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War is back - The International Response to Armed Conflict
26 May 2016 by David Harland

Essay published in Horizons – Journal of International Relations and Sustainable Development, Spring 2016 / Issue No. 7.
Horizons is the English-language quarterly magazine of the Center for International Relations and Sustainable Development (CIRSD, is a public policy think-tank registered in Belgrade and New York.

Details of the issue are available here:

Annual Report - The Centre for Humanitarian Dialogue in 2015
17 May 2016 by HD

This short publication provides a concise overview of the organisation’s operations in 2015. It focuses in particular on HD’s activities in each of the regions in which it is involved: Africa, Asia, Eurasia, as well as the Middle East and North Africa. The report also touches on the organisation’s continued focus on improving the practice of mediation, including by addressing inclusion issues and  strengthening monitoring and evaluation approaches.

Post-election assessment of conflict prevention and resolution mechanisms in Nigeria
10 March 2016 by Babatunde Afolabi and Sabina Avasiloae

The report, Post-election assessment of conflict prevention and resolution mechanisms in Nigeria, presents the findings of an assessment of the 2015 General Elections in Nigeria. Conducted by the Centre for Humanitarian Dialogue (HD), the assessment focused on political and inter-communal tensions before, during, and immediately after the 2015 polls. It describes formal and informal mechanisms set up at state and national level to help prevent and address disputes as well as violent conflicts in the context of the elections. In addition to explaining the factors that influenced the establishment and management of these alternative dispute resolution (ADR) mechanisms in Nigeria, the assessment also evaluates the strengths and weaknesses of Nigeria’s different ADR methods. The authors conclude by identifying the opportunities and scope for using conflict resolution mechanisms to address some of the systemic and recurrent causes of dispute in Nigeria.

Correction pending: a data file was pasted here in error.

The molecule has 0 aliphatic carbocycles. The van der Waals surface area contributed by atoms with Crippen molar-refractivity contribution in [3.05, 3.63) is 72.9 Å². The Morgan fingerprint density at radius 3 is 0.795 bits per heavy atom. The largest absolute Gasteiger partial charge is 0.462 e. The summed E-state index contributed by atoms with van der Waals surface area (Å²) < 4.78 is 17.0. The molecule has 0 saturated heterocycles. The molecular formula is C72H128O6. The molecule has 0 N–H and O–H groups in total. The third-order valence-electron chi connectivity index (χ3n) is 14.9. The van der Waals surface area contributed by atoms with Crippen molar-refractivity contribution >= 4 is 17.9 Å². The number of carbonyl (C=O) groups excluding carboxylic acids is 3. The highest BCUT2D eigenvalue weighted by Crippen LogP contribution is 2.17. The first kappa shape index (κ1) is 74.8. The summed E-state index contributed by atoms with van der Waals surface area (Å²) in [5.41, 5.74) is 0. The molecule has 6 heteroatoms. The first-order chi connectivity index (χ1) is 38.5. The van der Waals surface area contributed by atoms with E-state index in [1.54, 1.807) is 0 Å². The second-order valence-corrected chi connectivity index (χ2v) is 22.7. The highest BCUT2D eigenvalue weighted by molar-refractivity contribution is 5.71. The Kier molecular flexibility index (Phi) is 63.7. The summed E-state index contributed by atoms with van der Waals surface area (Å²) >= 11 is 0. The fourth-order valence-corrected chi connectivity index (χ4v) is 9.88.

The rocky path from elections to a new constitution in Tunisia
02 February 2016 by Christopher Thornton

The decision to award the Nobel Peace Prize to the Tunisian National Dialogue Quartet has once more thrust Tunisia into the international spotlight.

This paper, written in early 2014, examines the Tunisian National Dialogue itself, the context in which the process took place, as well as efforts by others which pre-dated the initiative honoured by the Nobel Committee. The paper praises the often innovative Tunisian approaches to consensus-building and inclusive decision-making, including those used by the Quartet, while highlighting seldom heard concerns about the political role played by the national dialogue convenors.

At a time when demonstrations and violent clashes once again highlight the fragility of the transition in Tunisia and other countries following the 'Arab Spring', this paper shows that, although it may be turbulent, Tunisia’s transition process so far offers many lessons for other similar contexts.